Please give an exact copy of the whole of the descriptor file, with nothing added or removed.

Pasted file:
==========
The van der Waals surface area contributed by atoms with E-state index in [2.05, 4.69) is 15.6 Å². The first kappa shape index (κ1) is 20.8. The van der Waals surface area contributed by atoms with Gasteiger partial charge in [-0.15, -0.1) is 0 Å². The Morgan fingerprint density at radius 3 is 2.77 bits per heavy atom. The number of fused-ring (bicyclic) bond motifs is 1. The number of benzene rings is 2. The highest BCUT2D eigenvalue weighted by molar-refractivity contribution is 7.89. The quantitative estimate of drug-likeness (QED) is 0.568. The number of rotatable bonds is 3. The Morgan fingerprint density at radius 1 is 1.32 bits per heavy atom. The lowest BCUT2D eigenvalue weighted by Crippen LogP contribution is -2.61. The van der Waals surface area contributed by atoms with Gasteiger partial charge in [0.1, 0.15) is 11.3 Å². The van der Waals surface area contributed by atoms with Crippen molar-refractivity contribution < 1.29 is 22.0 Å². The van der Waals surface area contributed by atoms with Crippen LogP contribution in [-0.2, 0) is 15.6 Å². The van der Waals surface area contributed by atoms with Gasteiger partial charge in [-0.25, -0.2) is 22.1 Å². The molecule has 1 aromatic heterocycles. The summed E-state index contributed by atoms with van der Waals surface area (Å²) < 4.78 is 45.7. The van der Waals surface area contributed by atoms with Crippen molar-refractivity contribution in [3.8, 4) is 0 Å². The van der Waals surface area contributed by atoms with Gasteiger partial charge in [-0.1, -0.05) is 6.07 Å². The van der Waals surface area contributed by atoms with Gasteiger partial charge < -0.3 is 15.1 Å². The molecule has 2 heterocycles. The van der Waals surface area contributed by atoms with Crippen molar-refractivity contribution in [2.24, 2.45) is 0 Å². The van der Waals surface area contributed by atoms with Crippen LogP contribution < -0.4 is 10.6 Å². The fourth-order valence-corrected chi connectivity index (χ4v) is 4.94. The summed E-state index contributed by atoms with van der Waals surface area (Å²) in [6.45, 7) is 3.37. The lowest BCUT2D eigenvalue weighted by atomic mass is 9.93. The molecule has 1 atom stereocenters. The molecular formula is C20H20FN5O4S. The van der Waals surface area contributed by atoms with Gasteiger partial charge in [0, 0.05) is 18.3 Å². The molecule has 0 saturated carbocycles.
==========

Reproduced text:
The van der Waals surface area contributed by atoms with E-state index in [2.05, 4.69) is 15.6 Å². The first kappa shape index (κ1) is 20.8. The van der Waals surface area contributed by atoms with Gasteiger partial charge in [-0.15, -0.1) is 0 Å². The Morgan fingerprint density at radius 3 is 2.77 bits per heavy atom. The number of fused-ring (bicyclic) bond motifs is 1. The number of benzene rings is 2. The highest BCUT2D eigenvalue weighted by molar-refractivity contribution is 7.89. The quantitative estimate of drug-likeness (QED) is 0.568. The number of rotatable bonds is 3. The Morgan fingerprint density at radius 1 is 1.32 bits per heavy atom. The lowest BCUT2D eigenvalue weighted by Crippen LogP contribution is -2.61. The van der Waals surface area contributed by atoms with Gasteiger partial charge in [0.1, 0.15) is 11.3 Å². The van der Waals surface area contributed by atoms with Crippen molar-refractivity contribution < 1.29 is 22.0 Å². The van der Waals surface area contributed by atoms with Crippen LogP contribution in [-0.2, 0) is 15.6 Å². The van der Waals surface area contributed by atoms with Gasteiger partial charge in [-0.25, -0.2) is 22.1 Å². The molecule has 1 aromatic heterocycles. The summed E-state index contributed by atoms with van der Waals surface area (Å²) < 4.78 is 45.7. The van der Waals surface area contributed by atoms with Crippen molar-refractivity contribution in [3.8, 4) is 0 Å². The van der Waals surface area contributed by atoms with Gasteiger partial charge in [-0.1, -0.05) is 6.07 Å². The van der Waals surface area contributed by atoms with Gasteiger partial charge < -0.3 is 15.1 Å². The molecule has 2 heterocycles. The van der Waals surface area contributed by atoms with Crippen molar-refractivity contribution in [2.24, 2.45) is 0 Å². The van der Waals surface area contributed by atoms with Crippen LogP contribution < -0.4 is 10.6 Å². The fourth-order valence-corrected chi connectivity index (χ4v) is 4.94. The summed E-state index contributed by atoms with van der Waals surface area (Å²) in [6.45, 7) is 3.37. The lowest BCUT2D eigenvalue weighted by atomic mass is 9.93. The molecule has 1 atom stereocenters. The molecular formula is C20H20FN5O4S. The van der Waals surface area contributed by atoms with Gasteiger partial charge in [0, 0.05) is 18.3 Å². The molecule has 0 saturated carbocycles.